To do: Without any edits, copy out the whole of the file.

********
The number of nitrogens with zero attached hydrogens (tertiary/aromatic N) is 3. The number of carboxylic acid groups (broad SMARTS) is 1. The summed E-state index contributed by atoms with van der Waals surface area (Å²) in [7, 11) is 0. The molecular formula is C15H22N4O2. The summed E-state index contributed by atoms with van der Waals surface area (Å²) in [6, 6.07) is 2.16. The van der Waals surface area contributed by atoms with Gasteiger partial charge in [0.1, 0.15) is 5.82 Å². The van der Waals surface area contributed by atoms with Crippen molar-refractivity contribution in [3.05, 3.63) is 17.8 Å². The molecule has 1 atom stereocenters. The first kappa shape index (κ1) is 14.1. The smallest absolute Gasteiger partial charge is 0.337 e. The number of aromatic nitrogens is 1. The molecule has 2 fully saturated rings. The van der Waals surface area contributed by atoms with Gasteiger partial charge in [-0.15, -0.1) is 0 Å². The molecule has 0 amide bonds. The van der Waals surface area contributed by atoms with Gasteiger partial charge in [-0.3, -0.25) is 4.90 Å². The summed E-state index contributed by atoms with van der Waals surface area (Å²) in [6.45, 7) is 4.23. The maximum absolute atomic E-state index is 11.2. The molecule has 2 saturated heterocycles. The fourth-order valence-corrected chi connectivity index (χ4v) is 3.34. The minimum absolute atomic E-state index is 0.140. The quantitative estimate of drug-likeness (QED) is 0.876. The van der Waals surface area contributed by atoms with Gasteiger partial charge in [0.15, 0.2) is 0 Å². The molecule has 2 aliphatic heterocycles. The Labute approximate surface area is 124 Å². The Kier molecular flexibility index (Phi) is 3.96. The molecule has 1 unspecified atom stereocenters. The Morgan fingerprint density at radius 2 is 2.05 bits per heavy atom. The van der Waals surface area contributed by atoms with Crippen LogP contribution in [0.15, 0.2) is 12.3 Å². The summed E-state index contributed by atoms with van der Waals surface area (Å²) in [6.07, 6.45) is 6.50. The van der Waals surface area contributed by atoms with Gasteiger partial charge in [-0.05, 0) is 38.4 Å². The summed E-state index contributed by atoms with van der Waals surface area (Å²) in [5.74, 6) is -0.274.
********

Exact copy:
The number of nitrogens with zero attached hydrogens (tertiary/aromatic N) is 3. The number of carboxylic acid groups (broad SMARTS) is 1. The summed E-state index contributed by atoms with van der Waals surface area (Å²) in [7, 11) is 0. The molecular formula is C15H22N4O2. The summed E-state index contributed by atoms with van der Waals surface area (Å²) in [6, 6.07) is 2.16. The van der Waals surface area contributed by atoms with Gasteiger partial charge in [0.1, 0.15) is 5.82 Å². The van der Waals surface area contributed by atoms with Crippen molar-refractivity contribution in [3.05, 3.63) is 17.8 Å². The molecule has 1 atom stereocenters. The first kappa shape index (κ1) is 14.1. The smallest absolute Gasteiger partial charge is 0.337 e. The number of aromatic nitrogens is 1. The molecule has 2 fully saturated rings. The van der Waals surface area contributed by atoms with Gasteiger partial charge in [-0.15, -0.1) is 0 Å². The molecule has 0 amide bonds. The van der Waals surface area contributed by atoms with Gasteiger partial charge in [-0.3, -0.25) is 4.90 Å². The summed E-state index contributed by atoms with van der Waals surface area (Å²) in [6.45, 7) is 4.23. The maximum absolute atomic E-state index is 11.2. The molecule has 2 saturated heterocycles. The fourth-order valence-corrected chi connectivity index (χ4v) is 3.34. The minimum absolute atomic E-state index is 0.140. The quantitative estimate of drug-likeness (QED) is 0.876. The van der Waals surface area contributed by atoms with Gasteiger partial charge in [0.15, 0.2) is 0 Å². The molecule has 2 aliphatic heterocycles. The Labute approximate surface area is 124 Å². The Kier molecular flexibility index (Phi) is 3.96. The molecule has 1 unspecified atom stereocenters. The Morgan fingerprint density at radius 2 is 2.05 bits per heavy atom. The van der Waals surface area contributed by atoms with Crippen LogP contribution in [0.15, 0.2) is 12.3 Å². The summed E-state index contributed by atoms with van der Waals surface area (Å²) in [6.07, 6.45) is 6.50. The van der Waals surface area contributed by atoms with Gasteiger partial charge in [-0.05, 0) is 38.4 Å². The summed E-state index contributed by atoms with van der Waals surface area (Å²) in [5.74, 6) is -0.274.